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State House candidates debate issues
A second round of debates for the two open District 24 house seats clearly established the most important topics of the upcoming general election.
The budget, public and veterans health care and establishing employer requirements and rights regarding migrant farm workers were key elements Thursday at Harvest Preparatory Academy, 350 E. 18th St. That mirrored the Sept. 18 Arizona Clean Elections Commission debates between Democratic incumbents Lynne Pancrazi and Theresa Ulmer and Republican challenger Russ Jones.
The primary issue is balancing a budget with a $2.2 billion deficit. Jones said that cutting spending was not the only answer, because the amount of the budget controlled by the legislature was limited. He said the state must attract investment, jobs and business to “grow ourselves out of this.”
Ulmer, who like Pancrazi just completed her first term, said Gov. Janet Napolitano’s 15-percent across-the-board cuts were not enough, nor were they effective. Like Jones, she vouched for incentives to attract new businesses. She disagreed with his statement that “while Rome is burning, (the legislature) is fiddling.” Ulmer said times were bad, but that she would not “sit there and say Rome was falling.” She said different economists see things differently, and that the first step was to agree on numbers. Proper assessment of the situation is better, she said, than quick action.
“When the economy is bad, the need for services raises,” Ulmer said. “So it’s tough.”
Pancrazi’s plan calls for reducing funding to schools with falling enrollment. The schools don’t need the money, so it could be reapplied to different areas of the budget. She said 39,000 state employee positions have been eliminated through attrition or not being filled, and that state employees could take a pay cut.
Concerning employer sanctions against businesses which hire illegally, Pancrazi pointed to an initiative on the ballot to help employers who follow rules while also tightening sanctions. She urged voters to support Proposition 202, which she said makes all employers place work-related issues in writing.
Ulmer said she ran six bills to correct the comprehensive immigration act passed in legislature, but none went through despite bipartisan support. She said the key was to get all parties involved at the table to hash out any issues and fix a bill before it becomes law.
Jones, who served in the state legislature from 2004-06, encouraged support for Proposition 202 as well and held that there was a “rule of unintended consequences when you pass complex legislation.” The comprehensive immigration act passed had multiple problems, he said, and Proposition 202 will aid solutions to support employers who obey all laws and complete proper paperwork.
The three candidates were unanimous on veterans health care, saying that there needs to be increased and better services. Ulmer’s plan was a public-private partnership, perhaps with local hospitals. The hospitals, she said, could get reasonable reimbursement for providing services to veterans.
Jones, a veteran, wants an additional veterans care facility in the western portions of Arizona to serve Colorado River communities. His second solution was more mobile care clinics to combat the travel times to Phoenix or Tucson, the only cities currently with veterans hospitals. Pancrazi said both were correct, and she would support any aid for veterans.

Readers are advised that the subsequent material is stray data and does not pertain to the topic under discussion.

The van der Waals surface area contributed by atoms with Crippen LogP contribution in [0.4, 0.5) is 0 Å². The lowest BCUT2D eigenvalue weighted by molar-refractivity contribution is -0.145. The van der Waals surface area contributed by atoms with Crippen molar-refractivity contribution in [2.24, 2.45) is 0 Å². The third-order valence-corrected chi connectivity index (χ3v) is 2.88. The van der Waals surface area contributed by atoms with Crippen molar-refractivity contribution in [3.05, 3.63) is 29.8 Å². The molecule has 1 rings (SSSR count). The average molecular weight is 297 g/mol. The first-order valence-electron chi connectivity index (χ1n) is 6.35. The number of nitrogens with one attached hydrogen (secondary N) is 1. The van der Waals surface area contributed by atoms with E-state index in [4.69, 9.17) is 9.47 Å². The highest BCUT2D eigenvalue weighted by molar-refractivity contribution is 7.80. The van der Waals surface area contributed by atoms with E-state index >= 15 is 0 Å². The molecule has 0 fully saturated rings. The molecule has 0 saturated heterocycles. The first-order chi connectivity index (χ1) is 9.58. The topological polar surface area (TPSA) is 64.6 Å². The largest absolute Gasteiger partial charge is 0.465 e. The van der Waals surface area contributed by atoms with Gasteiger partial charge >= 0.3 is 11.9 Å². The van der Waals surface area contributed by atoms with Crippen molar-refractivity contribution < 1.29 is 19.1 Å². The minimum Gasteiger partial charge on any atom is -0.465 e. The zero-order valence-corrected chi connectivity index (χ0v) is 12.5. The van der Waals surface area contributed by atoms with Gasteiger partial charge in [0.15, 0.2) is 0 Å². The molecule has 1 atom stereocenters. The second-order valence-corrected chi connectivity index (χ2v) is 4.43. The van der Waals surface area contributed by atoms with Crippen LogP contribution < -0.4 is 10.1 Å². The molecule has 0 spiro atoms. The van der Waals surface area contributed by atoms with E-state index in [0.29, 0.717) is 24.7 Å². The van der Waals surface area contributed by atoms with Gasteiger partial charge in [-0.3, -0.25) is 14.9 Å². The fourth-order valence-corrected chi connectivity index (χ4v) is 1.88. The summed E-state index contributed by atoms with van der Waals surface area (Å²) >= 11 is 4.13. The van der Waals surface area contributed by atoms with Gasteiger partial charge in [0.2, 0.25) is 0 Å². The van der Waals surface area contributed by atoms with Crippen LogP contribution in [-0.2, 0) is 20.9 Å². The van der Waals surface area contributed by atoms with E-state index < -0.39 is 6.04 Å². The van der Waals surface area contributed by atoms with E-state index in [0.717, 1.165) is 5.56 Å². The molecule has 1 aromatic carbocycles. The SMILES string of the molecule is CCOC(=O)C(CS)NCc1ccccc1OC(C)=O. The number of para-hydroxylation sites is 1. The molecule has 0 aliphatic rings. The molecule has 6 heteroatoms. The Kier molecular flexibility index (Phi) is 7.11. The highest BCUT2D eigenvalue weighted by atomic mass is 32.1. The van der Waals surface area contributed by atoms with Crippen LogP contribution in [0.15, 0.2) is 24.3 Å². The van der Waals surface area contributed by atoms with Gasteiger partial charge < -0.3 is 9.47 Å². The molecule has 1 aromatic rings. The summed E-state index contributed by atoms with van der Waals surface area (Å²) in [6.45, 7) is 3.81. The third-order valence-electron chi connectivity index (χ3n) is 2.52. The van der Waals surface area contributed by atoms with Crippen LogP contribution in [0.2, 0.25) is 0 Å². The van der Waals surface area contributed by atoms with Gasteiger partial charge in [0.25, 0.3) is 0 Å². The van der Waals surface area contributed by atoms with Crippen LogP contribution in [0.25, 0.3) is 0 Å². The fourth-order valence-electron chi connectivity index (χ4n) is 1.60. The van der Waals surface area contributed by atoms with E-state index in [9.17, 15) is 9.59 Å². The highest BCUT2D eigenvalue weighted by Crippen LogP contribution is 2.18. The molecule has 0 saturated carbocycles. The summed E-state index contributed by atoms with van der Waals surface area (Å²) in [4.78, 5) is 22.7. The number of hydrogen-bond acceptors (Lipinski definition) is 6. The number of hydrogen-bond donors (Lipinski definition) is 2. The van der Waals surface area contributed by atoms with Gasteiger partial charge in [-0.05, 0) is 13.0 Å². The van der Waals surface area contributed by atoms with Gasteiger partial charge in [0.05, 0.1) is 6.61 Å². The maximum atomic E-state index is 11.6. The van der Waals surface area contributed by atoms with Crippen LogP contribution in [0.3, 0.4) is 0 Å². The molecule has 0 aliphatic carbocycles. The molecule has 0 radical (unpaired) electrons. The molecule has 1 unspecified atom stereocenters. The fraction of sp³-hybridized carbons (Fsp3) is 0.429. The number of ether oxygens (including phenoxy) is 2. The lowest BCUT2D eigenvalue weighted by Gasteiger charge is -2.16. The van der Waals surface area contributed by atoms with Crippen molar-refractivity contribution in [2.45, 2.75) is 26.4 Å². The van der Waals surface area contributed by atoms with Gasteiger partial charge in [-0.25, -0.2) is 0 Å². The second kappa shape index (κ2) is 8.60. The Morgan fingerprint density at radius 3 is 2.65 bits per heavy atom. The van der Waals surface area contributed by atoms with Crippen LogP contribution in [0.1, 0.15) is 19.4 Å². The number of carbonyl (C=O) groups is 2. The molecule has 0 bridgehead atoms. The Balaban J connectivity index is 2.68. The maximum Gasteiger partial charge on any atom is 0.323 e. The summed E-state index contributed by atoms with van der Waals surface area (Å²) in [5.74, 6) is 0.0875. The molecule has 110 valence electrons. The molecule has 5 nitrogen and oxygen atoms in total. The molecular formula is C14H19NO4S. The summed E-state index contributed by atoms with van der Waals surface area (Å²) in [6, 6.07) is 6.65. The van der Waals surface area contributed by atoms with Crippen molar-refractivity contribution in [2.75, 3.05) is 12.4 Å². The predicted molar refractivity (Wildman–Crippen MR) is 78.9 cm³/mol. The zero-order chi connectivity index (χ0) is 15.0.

Regarding military installations and keeping the large base numbers for Yuma, Pancrazi said she passed legislation making sure that school districts from state-to-state were able to coordinate curriculums so students would not lose credits if military parents were transferred. Ulmer said private and public encroachment toward military bases and ranges was the primary concern, and that the state needs to make sure it is in a supportive role.
Jones said military spending in Arizona is “huge, and exceeds agriculture and other industries statewide.” He said he was concerned when legislature swept lots of accounts and funds for the military off budget books. He did not believe building homes on private lands that border the Barry Goldwater Range was an intelligent idea.
All three agreed on incentivizing new businesses supporting alternative energy.
Kretzer allowed to speak despite Aguirre's absence
Jack Krezter, Green Party candidate for District 24’s state senate seat, also spoke at the forum. Amanda Aguirre, Democratic incumbent senator, could not attend, so Kretzer was limited to a five-minute opening statement and a question-and-answer session.
Kretzer said he listened to state budget hearings Wednesday in Phoenix.
“The state of Arizona is in big trouble,” said Kretzer, who emphasized that he worked his entire life in government. “The state has spent more money than it has. At the end of the year, the budget won’t be balanced and next year it will be even worse. You can’t spend dollars you don’t have. Part of the money the state gets for building roads and maintaining roads is down because you and I aren’t driving as much or buying as much gas. The state lottery is down. A lot of people in Yuma are just trying to survive. And all the problems of the state have been created and sustained by Democrats and Republicans.
“You can’t have everything everybody wants. You have to cut everywhere. There are basic services you must provide. Some things are locked in. ... One of the problems is right now the city wants to spend $100 million for a new arena. I can tell you I will be your representative so you know what the state is doing. Green represents accountability.”